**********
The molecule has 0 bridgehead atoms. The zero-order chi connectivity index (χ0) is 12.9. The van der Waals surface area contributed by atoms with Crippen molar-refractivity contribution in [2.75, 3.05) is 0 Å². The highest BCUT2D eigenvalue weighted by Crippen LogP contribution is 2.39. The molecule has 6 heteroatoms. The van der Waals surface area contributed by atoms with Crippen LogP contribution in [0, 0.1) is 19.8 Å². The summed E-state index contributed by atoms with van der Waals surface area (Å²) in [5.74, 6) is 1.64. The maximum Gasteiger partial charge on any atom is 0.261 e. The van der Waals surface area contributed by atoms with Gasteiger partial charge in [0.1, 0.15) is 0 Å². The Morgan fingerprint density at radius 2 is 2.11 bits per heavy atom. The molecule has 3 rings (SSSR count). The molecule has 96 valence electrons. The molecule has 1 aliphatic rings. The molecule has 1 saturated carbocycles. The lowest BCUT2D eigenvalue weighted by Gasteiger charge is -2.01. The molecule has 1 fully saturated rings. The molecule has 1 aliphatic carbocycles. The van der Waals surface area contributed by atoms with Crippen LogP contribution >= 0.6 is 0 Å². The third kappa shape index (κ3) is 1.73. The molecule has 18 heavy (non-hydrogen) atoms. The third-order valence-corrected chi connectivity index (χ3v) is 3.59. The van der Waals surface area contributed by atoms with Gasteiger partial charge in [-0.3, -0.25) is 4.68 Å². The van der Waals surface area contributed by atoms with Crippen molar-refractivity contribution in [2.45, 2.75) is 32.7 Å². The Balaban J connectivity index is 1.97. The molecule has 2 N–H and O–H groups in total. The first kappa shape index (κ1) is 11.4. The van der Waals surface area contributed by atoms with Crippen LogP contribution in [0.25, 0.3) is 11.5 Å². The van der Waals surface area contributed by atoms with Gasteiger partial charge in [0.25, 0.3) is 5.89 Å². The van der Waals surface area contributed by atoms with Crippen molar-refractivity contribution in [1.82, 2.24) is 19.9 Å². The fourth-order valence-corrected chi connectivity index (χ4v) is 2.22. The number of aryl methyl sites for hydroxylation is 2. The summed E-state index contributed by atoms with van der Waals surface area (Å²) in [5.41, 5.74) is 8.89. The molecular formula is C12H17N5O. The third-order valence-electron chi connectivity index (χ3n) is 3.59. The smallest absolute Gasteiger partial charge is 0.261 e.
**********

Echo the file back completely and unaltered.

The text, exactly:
The molecule has 0 bridgehead atoms. The zero-order chi connectivity index (χ0) is 12.9. The van der Waals surface area contributed by atoms with Crippen molar-refractivity contribution in [2.75, 3.05) is 0 Å². The highest BCUT2D eigenvalue weighted by Crippen LogP contribution is 2.39. The molecule has 6 heteroatoms. The van der Waals surface area contributed by atoms with Crippen LogP contribution in [0, 0.1) is 19.8 Å². The summed E-state index contributed by atoms with van der Waals surface area (Å²) in [5.74, 6) is 1.64. The maximum Gasteiger partial charge on any atom is 0.261 e. The van der Waals surface area contributed by atoms with Gasteiger partial charge in [0.1, 0.15) is 0 Å². The Morgan fingerprint density at radius 2 is 2.11 bits per heavy atom. The molecule has 3 rings (SSSR count). The molecule has 96 valence electrons. The molecule has 1 aliphatic rings. The molecule has 1 saturated carbocycles. The lowest BCUT2D eigenvalue weighted by Gasteiger charge is -2.01. The molecule has 1 fully saturated rings. The molecule has 1 aliphatic carbocycles. The van der Waals surface area contributed by atoms with Crippen LogP contribution >= 0.6 is 0 Å². The third kappa shape index (κ3) is 1.73. The molecule has 18 heavy (non-hydrogen) atoms. The third-order valence-corrected chi connectivity index (χ3v) is 3.59. The van der Waals surface area contributed by atoms with Gasteiger partial charge in [-0.3, -0.25) is 4.68 Å². The van der Waals surface area contributed by atoms with Crippen molar-refractivity contribution in [2.45, 2.75) is 32.7 Å². The Balaban J connectivity index is 1.97. The molecule has 2 N–H and O–H groups in total. The first kappa shape index (κ1) is 11.4. The van der Waals surface area contributed by atoms with Crippen LogP contribution in [0.25, 0.3) is 11.5 Å². The van der Waals surface area contributed by atoms with Gasteiger partial charge in [0.25, 0.3) is 5.89 Å². The van der Waals surface area contributed by atoms with Crippen molar-refractivity contribution in [1.82, 2.24) is 19.9 Å². The fourth-order valence-corrected chi connectivity index (χ4v) is 2.22. The number of aryl methyl sites for hydroxylation is 2. The summed E-state index contributed by atoms with van der Waals surface area (Å²) in [5.41, 5.74) is 8.89. The molecular formula is C12H17N5O. The third-order valence-electron chi connectivity index (χ3n) is 3.59. The smallest absolute Gasteiger partial charge is 0.261 e.